WWE tag team legends The Hart Foundation
Recap of “The Hurricane” Shane Helms on ‘In Your Head’ wrestling radio, 04/24/2013 by Vic Schiavone:
Hosts Jack E. Jones and One Inch Biceps welcomed former WWE Superstar The Hurricane to IYH Wrestling Radio for the third time.
Highlights included the following:
Did he think it hinders younger wrestlers when they’re not allowed to do their own stuff and all their promos are scripted?
“Yeah, I definitely believe that. You know, there’s a lot of artistry to what we do, and if you don’t let artists practice their craft, you’re kind of holding them back. You can’t go out there and just give everybody free reign at the same time, but guys, whether it’s on house shows or Superstars or that Saturday show (Slam) or whatever, they need to get a chance to go out there and be able to talk, and be able to talk in front of people. Because it’s a hard thing to do for some people…some people, when the red light on that camera comes on, they can’t put two words together. It hurts some guys a lot of times; you go out there and you give them free reign to say what they want to say and it’s just garbage, you think “OMG, what did I do?”…I think they’re more afraid of that happening is what the deal is; that’s why they don’t give some guys the creative control to explore their character for themselves because they’re so afraid of somebody striking out.”
About wrestlers belonging in the WWE:
“When I was in WWE, I would get frustrated a lot with guys because I just always felt that you should be good to be there. Now it’s where guys go to start their career. It used to be where guys go to end their career because you had to be good to get there. Now it’s where guys start and there’s like so many guys that aren’t ready for that stage. And because they’re presented as WWE superstars there are some fans who kind of just assume that they’re good and they kind of fall under that and get worked by it. But there are a lot of guys who just aren’t ready to be there, and that’s unfortunate. I think it shines through; I think that fans can see through a lot of it, and that’s why the ratings are kind of where they’re at today.”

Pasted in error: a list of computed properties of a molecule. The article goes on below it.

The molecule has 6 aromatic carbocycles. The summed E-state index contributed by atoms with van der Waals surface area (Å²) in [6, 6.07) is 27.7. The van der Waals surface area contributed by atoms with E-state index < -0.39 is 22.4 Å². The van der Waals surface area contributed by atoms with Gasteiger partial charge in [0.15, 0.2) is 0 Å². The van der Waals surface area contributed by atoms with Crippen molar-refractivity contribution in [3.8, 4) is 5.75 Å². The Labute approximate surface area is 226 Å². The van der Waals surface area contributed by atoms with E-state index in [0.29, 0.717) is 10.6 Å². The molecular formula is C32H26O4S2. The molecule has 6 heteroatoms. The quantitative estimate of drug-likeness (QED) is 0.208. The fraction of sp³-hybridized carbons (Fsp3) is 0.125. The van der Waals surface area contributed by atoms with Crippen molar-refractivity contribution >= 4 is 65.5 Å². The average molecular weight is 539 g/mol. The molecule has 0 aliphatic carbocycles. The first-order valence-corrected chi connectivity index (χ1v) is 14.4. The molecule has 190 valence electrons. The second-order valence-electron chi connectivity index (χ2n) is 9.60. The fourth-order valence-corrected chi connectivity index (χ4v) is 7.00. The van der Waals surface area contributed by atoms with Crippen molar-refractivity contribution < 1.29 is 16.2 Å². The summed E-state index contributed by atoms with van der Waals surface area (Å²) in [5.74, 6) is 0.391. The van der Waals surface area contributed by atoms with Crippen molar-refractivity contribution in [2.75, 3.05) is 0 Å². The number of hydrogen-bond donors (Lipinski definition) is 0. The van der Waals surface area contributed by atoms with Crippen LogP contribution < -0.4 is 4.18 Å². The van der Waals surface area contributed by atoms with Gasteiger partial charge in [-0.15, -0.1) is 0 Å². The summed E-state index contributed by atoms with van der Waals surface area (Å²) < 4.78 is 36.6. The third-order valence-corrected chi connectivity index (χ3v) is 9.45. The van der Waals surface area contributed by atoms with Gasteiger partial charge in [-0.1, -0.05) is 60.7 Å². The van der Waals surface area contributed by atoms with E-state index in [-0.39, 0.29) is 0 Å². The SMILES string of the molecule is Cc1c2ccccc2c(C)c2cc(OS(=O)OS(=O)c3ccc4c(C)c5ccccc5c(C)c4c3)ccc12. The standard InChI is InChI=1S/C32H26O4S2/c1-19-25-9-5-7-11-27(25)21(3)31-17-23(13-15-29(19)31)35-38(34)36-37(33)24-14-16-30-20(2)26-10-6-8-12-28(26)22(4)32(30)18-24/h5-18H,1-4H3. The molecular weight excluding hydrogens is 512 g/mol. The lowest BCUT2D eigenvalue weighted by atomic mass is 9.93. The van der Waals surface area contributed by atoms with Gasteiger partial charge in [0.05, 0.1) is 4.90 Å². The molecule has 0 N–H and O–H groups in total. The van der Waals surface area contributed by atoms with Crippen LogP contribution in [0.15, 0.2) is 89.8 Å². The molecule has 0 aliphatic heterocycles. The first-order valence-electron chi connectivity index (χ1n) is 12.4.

On wrestlers finding a way to stand out:
“You know, when they were doing that cookie cutter thing with OVW (Ohio Valley Wrestling) and even to a degree down in FCW (Florida Championship Wrestling) where everybody had the same look, that’s BS. If that’s what you’re grooming, of course everybody is going to look the same. But that’s not what wrestling is. Wrestling is the ultimate variety show. I mean, that’s why a guy like myself ended up being successful. You didn’t need another big mean angry guy. I came in as a little Hurricane and was selling more merchandise than most everybody on the roster. It’s a variety. That doesn’t necessarily mean I’m going to be the world champion or anything, but you need stuff like that. You can’t have everybody exactly the same. As much as I like watching Ring of Honor, it seems to me every match is exactly the same as the one before. There is no variety there, and I wish they would, but at the same time they have their niche base of fans that want to see that, so who’s to say that’s the way to go. I know when I watch a wrestling show personally I just want to see variety; I want to see different guys different characters…When it’s all the same it can get very monotonous…In the WWE, especially when it was popping, there were so many just blatantly different characters; they were like 180 degrees from one another, and that didn’t mean good or bad but everybody was just so different. That’s how you stood out, because you didn’t really have to even make an effort to stand out because you were different. Now, that’s why guys have to make such an effort to stand out because they’re exactly the same.”
Other topics discussed included:
This interview is available for listening at: